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Breaking Boundaries At A Harlem Barbershop
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Breaking Boundaries At A Harlem Barbershop

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Breaking Boundaries At A Harlem Barbershop

Breaking Boundaries At A Harlem Barbershop
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Black salons and barbershops, which serve as local hangouts, are pillars of the Harlem community. One relatively new resident enters one for a haircut for the first time.

ARUN RATH, HOST:

In central Harlem, the ratio of blacks to whites is roughly 6 to 1, but the clientele of the area's businesses can make it feel like an even split - except, that is, for the local barbershops and salons. Their customers are predominantly black. WNYC's Jorteh Senah looks into what's behind this racial divide.

(SOUNDBITE OF PEOPLE TALKING ON STREET)

JORTEH SENAH, BYLINE: I'm standing outside the AK Barber Shop on 116th Street near St. Nicholas Avenue with Justin Clavadetscher.

JUSTIN CLAVADETSCHER: Right now I feel OK. I'm little anxious because this is happening for real.

SENAH: He needs a haircut. But even though this white New Jersey native moved to central Harlem about two years ago, he's nervous about entering a space where very few whites in the area venture.

CLAVADETSCHER: The thing that's holding me back is kind of feeling like I don't belong. You look in, you see a bunch of guys hanging out having a good time. It's going to be different when I walk in there.

SENAH: While central Harlem's white population has almost doubled, what hasn't changed is that the barbershop is still a long-standing black sanctuary. But entering this historically black space isn't the only reason for Justin's angst. He's also about to have his hair cut by a stranger. But I assure Justin that what he calls the "Boardwalk Empire" look - trimming the sides of his head short and keeping his straight, black hair long at the top - can be executed by my barber, Jesse Johnson.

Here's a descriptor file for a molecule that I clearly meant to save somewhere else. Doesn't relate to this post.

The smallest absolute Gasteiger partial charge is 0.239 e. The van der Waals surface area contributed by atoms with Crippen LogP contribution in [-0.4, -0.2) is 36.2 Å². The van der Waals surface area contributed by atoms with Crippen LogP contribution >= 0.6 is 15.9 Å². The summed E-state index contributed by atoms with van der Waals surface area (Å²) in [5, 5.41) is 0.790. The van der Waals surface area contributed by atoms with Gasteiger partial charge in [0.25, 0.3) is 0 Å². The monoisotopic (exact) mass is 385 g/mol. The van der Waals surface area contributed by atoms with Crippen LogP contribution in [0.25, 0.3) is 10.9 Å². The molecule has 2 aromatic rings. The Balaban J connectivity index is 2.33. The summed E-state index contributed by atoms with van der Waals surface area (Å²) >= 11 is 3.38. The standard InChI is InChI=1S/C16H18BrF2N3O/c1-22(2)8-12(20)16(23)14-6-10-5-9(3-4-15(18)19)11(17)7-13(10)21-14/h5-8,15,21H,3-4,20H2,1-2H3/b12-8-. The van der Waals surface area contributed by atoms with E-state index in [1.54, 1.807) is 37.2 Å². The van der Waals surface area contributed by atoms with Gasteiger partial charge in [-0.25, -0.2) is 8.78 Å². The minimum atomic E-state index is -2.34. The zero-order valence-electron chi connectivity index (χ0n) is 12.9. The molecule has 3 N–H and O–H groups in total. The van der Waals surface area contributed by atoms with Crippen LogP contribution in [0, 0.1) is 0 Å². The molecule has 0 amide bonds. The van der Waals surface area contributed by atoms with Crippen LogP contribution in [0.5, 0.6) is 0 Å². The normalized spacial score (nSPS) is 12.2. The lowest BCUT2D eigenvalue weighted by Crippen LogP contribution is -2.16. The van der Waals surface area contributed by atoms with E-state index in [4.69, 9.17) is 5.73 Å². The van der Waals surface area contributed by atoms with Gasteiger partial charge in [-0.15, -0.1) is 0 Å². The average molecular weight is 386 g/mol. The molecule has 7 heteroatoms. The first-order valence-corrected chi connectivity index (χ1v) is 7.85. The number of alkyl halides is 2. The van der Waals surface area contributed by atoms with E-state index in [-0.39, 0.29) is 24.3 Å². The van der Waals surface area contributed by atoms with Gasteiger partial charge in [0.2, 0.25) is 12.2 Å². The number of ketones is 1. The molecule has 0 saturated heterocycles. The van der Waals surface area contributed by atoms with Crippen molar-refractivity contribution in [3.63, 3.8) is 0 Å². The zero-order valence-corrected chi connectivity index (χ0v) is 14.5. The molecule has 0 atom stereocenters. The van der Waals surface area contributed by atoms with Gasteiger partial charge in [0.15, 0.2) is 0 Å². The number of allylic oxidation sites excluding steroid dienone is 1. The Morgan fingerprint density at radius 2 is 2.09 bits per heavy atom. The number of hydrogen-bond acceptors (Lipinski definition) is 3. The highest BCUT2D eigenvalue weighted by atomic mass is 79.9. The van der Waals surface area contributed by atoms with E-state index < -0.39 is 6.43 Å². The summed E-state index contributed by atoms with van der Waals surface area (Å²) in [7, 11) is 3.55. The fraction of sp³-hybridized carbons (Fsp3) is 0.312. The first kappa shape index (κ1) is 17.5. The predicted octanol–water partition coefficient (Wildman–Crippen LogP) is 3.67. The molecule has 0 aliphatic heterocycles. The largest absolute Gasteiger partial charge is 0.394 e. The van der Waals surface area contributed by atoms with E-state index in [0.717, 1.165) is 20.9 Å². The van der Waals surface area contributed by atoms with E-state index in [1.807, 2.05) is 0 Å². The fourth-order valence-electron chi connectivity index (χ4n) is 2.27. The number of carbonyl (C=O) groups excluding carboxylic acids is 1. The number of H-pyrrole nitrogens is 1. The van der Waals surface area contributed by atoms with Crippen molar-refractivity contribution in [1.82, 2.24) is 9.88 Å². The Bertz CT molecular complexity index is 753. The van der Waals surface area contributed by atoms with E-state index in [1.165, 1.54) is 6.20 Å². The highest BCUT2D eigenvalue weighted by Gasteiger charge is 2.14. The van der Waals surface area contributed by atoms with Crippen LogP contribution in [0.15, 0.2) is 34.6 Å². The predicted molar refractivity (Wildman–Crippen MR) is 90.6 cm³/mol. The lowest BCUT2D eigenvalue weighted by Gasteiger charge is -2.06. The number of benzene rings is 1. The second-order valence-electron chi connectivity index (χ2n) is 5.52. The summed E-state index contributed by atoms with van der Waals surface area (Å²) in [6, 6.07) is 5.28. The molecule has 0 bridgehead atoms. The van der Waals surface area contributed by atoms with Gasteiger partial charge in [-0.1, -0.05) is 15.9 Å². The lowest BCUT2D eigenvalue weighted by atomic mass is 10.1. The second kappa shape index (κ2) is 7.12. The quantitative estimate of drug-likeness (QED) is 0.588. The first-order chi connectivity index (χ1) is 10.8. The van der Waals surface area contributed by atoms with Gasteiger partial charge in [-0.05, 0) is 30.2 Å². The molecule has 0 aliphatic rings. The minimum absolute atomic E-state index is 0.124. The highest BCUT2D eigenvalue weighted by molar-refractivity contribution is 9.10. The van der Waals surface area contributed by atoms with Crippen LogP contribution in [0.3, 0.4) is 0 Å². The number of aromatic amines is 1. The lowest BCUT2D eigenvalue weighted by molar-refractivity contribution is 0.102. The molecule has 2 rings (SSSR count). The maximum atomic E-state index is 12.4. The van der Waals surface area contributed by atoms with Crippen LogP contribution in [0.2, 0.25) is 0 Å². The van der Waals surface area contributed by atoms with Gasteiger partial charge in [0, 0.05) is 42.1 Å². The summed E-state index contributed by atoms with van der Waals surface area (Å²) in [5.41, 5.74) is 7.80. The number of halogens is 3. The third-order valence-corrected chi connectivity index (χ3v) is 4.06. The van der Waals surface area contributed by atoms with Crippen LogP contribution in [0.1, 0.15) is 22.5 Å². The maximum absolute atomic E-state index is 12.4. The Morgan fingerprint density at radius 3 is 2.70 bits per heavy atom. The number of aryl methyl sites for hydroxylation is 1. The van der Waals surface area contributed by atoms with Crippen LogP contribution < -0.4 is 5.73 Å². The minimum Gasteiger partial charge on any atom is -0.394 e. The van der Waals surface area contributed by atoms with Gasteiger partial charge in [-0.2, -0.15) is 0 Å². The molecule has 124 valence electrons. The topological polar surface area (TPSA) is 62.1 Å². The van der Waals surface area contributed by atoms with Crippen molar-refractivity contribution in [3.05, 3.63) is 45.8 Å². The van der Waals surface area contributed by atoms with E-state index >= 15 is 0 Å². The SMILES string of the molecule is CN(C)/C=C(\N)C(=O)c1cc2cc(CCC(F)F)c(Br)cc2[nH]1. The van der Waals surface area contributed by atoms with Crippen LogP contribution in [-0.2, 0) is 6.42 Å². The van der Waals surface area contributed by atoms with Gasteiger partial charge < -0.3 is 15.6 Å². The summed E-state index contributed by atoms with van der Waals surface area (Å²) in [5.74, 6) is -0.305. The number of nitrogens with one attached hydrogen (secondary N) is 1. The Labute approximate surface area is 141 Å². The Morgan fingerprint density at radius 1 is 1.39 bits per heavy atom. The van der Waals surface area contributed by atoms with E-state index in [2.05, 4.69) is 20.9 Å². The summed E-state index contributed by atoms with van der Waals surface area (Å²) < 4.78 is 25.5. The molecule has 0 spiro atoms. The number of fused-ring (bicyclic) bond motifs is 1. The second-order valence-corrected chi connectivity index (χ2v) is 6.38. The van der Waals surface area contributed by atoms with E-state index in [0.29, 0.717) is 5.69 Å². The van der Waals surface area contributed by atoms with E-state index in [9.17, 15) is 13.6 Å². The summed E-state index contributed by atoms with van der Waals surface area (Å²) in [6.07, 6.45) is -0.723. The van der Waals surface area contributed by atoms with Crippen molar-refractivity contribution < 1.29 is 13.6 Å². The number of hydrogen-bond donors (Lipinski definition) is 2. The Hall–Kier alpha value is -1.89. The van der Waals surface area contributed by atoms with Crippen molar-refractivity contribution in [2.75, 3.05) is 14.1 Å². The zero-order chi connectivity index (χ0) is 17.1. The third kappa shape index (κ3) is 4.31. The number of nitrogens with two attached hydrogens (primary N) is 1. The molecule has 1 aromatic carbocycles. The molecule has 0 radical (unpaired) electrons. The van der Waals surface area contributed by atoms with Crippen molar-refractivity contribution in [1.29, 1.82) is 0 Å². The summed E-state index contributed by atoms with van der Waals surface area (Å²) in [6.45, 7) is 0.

JESSE JOHNSON: What's up, man? How you doing, man?

SENAH: So like he just wants like a little fade on the side type of thing.

JOHNSON: OK. OK.

CLAVADETSCHER: You don't have to mess with the top.

JOHNSON: Alright.

CLAVADETSCHER: We can leave that, but I just do a high fade with no attachment on the sides and the back.

JOHNSON: Yeah, no problem. That's easy.

SENAH: You can tell by Justin’s specific, almost jargony description, he knows exactly what he wants. A bad haircut can be demoralizing. Just ask Lindsey Lowe. She isn’t willing to risk her long curly hair in a local salon.

LINDSEY LOWE: Not that I wouldn’t be welcome, you know, I’m sure everyone will be nice and everything, but it’s more than just a salon. It seems like it’s more of a place where people get together. And it’s like, I wouldn’t want to intrude, you know?

SENAH: What Lindsey is describing is essentially what makes black salons and barbershops unique; they also serve as local hangouts. It’s the reason there’s a sign that reads “no drinking allowed” on the wall of the AK Barber Shop. Customers can easily forget they’re in a place of business on a Saturday evening, while hanging with friends and watching a ball game.

UNIDENTIFIED MAN #1: Somebody playing with their heart right now. Somebody's trying to win.

UNIDENTIFIED MAN #2: People be sitting in here arguing about that basketball, man, as if they got some stocks and bonds into the game or something.

QUINCY MILLS: They’re arguing, they’re debating with each other, with the barbers, with the customers that are in the chair, and I think that’s what’s really exciting about these kinds of spaces.

SENAH: Vassar College professor Quincy Mills wrote the book "Cutting Along The Color Line: Black Barbers And Barber Shops In America."

MILLS: But what’s most exciting is that time that I think folks are waiting. You sit in the waiting chair and you wait for maybe 15, maybe 45, maybe 50 minutes or an hour before you get in the chair.

UNIDENTIFIED MAN #3: That's one thing I worry about, when you walk around downtown, you be good. Go to the right bar. You're from New York, man.

SENAH: And back at the AK Barber Shop, Justin Clavadetscher's time in the chair is also producing some pretty interesting conversation with Jesse Johnson.

CLAVADETSCHER: It wasn't as much my concern that a black barber shop didn’t know how to cut my hair. I just always felt like I was intruding.

JOHNSON: But you know what's so crazy about that? I been living in Chinatown for about 10 years, right? And I feel the same way when I walk inside their little markets and stuff like that, and they don't even speak my language. I got to go in there with pictures.

SENAH: So Jesse Johnson and Justin Clavadetscher have both struggled with adjusting to new environments. But in the end, they're just two men from different world who connected with each other in a city known for bringing together people from diverse backgrounds. Jesse's hair is curly, but he lived in Chinatown. And Justin just got his straight hair cut in a black barber shop and the world didn't stop.

JOHNSON: What do you think?

CLAVADETSCHER: Looks good.

JOHNSON: Solid fade.

CLAVADETSCHER: Thank you, man.

JOHNSON: Yes. Good to meet you.

CLAVADETSCHER: Nice meeting you.

SENAH: For NPR News, I'm Jorteh Senah in New York.

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